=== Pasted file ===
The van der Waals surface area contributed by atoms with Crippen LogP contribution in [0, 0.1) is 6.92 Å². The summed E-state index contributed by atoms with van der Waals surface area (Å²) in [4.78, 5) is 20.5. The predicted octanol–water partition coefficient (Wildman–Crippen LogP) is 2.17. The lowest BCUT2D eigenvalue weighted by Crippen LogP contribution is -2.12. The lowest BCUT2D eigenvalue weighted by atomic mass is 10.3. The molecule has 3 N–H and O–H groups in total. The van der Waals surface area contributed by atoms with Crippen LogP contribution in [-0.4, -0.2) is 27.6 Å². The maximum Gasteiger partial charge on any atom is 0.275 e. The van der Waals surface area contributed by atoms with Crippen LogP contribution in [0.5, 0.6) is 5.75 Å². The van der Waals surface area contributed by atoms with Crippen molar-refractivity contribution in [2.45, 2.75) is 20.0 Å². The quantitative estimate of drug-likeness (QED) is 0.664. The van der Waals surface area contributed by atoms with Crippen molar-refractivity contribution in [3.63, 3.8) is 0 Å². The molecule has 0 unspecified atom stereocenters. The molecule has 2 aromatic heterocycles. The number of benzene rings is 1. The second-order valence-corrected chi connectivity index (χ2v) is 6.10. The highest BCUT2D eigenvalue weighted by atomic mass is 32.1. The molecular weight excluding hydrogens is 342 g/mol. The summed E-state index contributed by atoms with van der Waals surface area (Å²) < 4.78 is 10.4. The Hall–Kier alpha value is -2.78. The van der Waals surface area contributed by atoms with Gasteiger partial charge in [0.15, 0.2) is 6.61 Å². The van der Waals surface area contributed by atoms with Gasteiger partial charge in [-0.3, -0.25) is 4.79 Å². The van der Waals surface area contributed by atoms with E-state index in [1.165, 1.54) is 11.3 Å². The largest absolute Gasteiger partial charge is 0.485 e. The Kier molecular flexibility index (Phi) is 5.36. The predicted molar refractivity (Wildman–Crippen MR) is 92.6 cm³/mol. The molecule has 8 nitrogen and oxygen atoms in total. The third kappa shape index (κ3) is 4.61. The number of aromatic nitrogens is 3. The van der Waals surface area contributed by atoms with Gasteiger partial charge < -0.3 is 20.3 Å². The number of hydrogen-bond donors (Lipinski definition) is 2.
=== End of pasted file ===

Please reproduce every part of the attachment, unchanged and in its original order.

The van der Waals surface area contributed by atoms with Crippen LogP contribution in [0, 0.1) is 6.92 Å². The summed E-state index contributed by atoms with van der Waals surface area (Å²) in [4.78, 5) is 20.5. The predicted octanol–water partition coefficient (Wildman–Crippen LogP) is 2.17. The lowest BCUT2D eigenvalue weighted by Crippen LogP contribution is -2.12. The lowest BCUT2D eigenvalue weighted by atomic mass is 10.3. The molecule has 3 N–H and O–H groups in total. The van der Waals surface area contributed by atoms with Crippen LogP contribution in [-0.4, -0.2) is 27.6 Å². The maximum Gasteiger partial charge on any atom is 0.275 e. The van der Waals surface area contributed by atoms with Crippen LogP contribution in [0.5, 0.6) is 5.75 Å². The van der Waals surface area contributed by atoms with Crippen molar-refractivity contribution in [2.45, 2.75) is 20.0 Å². The quantitative estimate of drug-likeness (QED) is 0.664. The van der Waals surface area contributed by atoms with Crippen molar-refractivity contribution in [3.63, 3.8) is 0 Å². The molecule has 0 unspecified atom stereocenters. The molecule has 2 aromatic heterocycles. The number of benzene rings is 1. The second-order valence-corrected chi connectivity index (χ2v) is 6.10. The highest BCUT2D eigenvalue weighted by atomic mass is 32.1. The molecular weight excluding hydrogens is 342 g/mol. The summed E-state index contributed by atoms with van der Waals surface area (Å²) < 4.78 is 10.4. The Hall–Kier alpha value is -2.78. The van der Waals surface area contributed by atoms with Gasteiger partial charge in [0.15, 0.2) is 6.61 Å². The van der Waals surface area contributed by atoms with Gasteiger partial charge in [-0.3, -0.25) is 4.79 Å². The van der Waals surface area contributed by atoms with E-state index in [1.165, 1.54) is 11.3 Å². The largest absolute Gasteiger partial charge is 0.485 e. The Kier molecular flexibility index (Phi) is 5.36. The predicted molar refractivity (Wildman–Crippen MR) is 92.6 cm³/mol. The molecule has 8 nitrogen and oxygen atoms in total. The third kappa shape index (κ3) is 4.61. The number of aromatic nitrogens is 3. The van der Waals surface area contributed by atoms with Gasteiger partial charge < -0.3 is 20.3 Å². The number of hydrogen-bond donors (Lipinski definition) is 2.